CYFA strives to bring together community in the pursuit of racial and social justice. CYFA created Promoting Empathy through Equitable Resolution (PEER) not only to address racial inequities in the juvenile legal system, but also to provide a more effective and fair alternative to the traditional responses to delinquency and school discipline. PEER applies restorative justice practices to address harmful behavior. A restorative approach to justice goes beyond punishment through facilitated dialogue that both ensures accountability and repairs relationships. PEER differs from other restorative programs because it empowers youth to resolve disputes in a peer-to-peer setting supported by trained restorative practitioners.
Restorative Practices v. Retributive Justice
At its core, the justice system is the government’s response to crime. In the United States, the traditional response seeks to punish certain behaviors and, to a lesser extent, rehabilitate those who engage in them. This process largely ignores the victim’s needs, the community’s input, and the harm’s underlying cause. Since the traditional justice system’s reliance on incarceration has had disparate impacts on minority communities while also failing to reduce recidivism, punitive justice compels re-examination.
Restorative justice differs from traditional forms because it pursues different goals—i.e., ensuring accountability, repairing relationships, and restoring victims and the community. Restorative justice practitioners bring together the person who caused harm, the person who was harmed, and the impacted community through facilitated dialogue. This process empowers the person harmed by providing a voice in the outcome and an opportunity to heal, enables the person who engaged in harm to learn from his/her mistakes and make amends, and allows the community to affirm its values and re-invest in its members.
|Retributive Justice||Restorative Practices|
|Promotes accountability through punishment||Promotes accountability through repairing harm and restoring relationships|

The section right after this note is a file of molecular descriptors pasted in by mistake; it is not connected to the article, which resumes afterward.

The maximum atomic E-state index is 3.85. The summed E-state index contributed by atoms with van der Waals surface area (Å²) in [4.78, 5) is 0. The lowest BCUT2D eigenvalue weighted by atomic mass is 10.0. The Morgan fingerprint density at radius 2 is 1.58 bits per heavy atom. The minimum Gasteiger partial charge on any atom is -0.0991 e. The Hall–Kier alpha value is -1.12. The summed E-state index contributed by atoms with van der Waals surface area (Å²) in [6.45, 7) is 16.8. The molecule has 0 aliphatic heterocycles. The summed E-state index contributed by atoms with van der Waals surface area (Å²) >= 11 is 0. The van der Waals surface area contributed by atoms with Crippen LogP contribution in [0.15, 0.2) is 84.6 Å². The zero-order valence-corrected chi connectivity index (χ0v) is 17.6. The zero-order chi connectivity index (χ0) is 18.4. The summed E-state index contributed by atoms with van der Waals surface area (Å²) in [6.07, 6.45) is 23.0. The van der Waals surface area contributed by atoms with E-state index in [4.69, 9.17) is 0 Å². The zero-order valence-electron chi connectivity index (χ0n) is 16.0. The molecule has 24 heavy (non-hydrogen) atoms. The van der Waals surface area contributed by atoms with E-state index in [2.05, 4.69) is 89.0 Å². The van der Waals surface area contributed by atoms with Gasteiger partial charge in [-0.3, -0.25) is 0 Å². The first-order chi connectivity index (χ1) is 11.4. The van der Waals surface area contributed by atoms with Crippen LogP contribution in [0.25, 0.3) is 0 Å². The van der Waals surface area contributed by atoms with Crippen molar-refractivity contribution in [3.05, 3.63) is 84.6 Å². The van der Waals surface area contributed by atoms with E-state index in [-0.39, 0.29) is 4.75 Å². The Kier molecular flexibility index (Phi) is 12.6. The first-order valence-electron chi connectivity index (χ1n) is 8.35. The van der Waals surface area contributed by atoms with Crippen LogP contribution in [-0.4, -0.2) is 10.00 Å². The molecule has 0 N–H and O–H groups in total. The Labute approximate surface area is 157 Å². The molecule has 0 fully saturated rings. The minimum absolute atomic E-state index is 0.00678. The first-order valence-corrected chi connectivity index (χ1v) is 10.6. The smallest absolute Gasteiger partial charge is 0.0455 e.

|Encourages offenders to focus on themselves because of the adversarial system and disincentivizes offenders from acknowledging responsibility for fear of harsher punishment||Encourage those who have committed harm to understand the impact of their behavior and urges them to take steps to repair the harm by making things right as best as possible|
|Uses shame to deter future conduct||Uses empathy and responsibility to support personal transformation|
|Passive such that its focus is simply to ensure the offender receives punishment he deserves for his crime against the State||Active such that its focus is on needs – the person who caused the harm, the person(s) harmed, and the community|
|Victims are not actively represented in the process||Persons harmed (as primary actors) and the community (as secondary actors) are central to the process|
|Participants do not play an active role; each participant’s interests are represented by professionals||Empowers each participant by playing an active, direct role|
|Backwards-looking (focus on past behavior)||Forward-looking (focus is on repairing harm and restoring balance)|
PEER is a youth-led, victim-centered restorative practice program, structured within the Assets framework, to divert young people from the juvenile legal and school disciplinary systems for behaviors attributable to adolescence. PEER creates partnerships between key stakeholders and the community to allow young people to avoid formal legal system involvement and reduced loss of instruction time due to disciplinary sanctions. PEER confers power to community in relation to institution to disestablish historical systemic trauma and oppression. PEER’s goals are:
1) reduce disproportionate minority youth representation in the juvenile legal system and school disciplinary proceedings;
2) hold young people who commit harm accountable for their actions without exposing them to the risks of a criminal record or school disciplinary record;
3) provide persons who have been harmed an opportunity to be actively involved in resolution of their case;
4) reduce the likelihood of young person’s future harmful criminal and behavioral acts; and
5) develop leaders to move with greater agency, confidence, skill, knowledge, and empathy to create a more equitable and just legal system.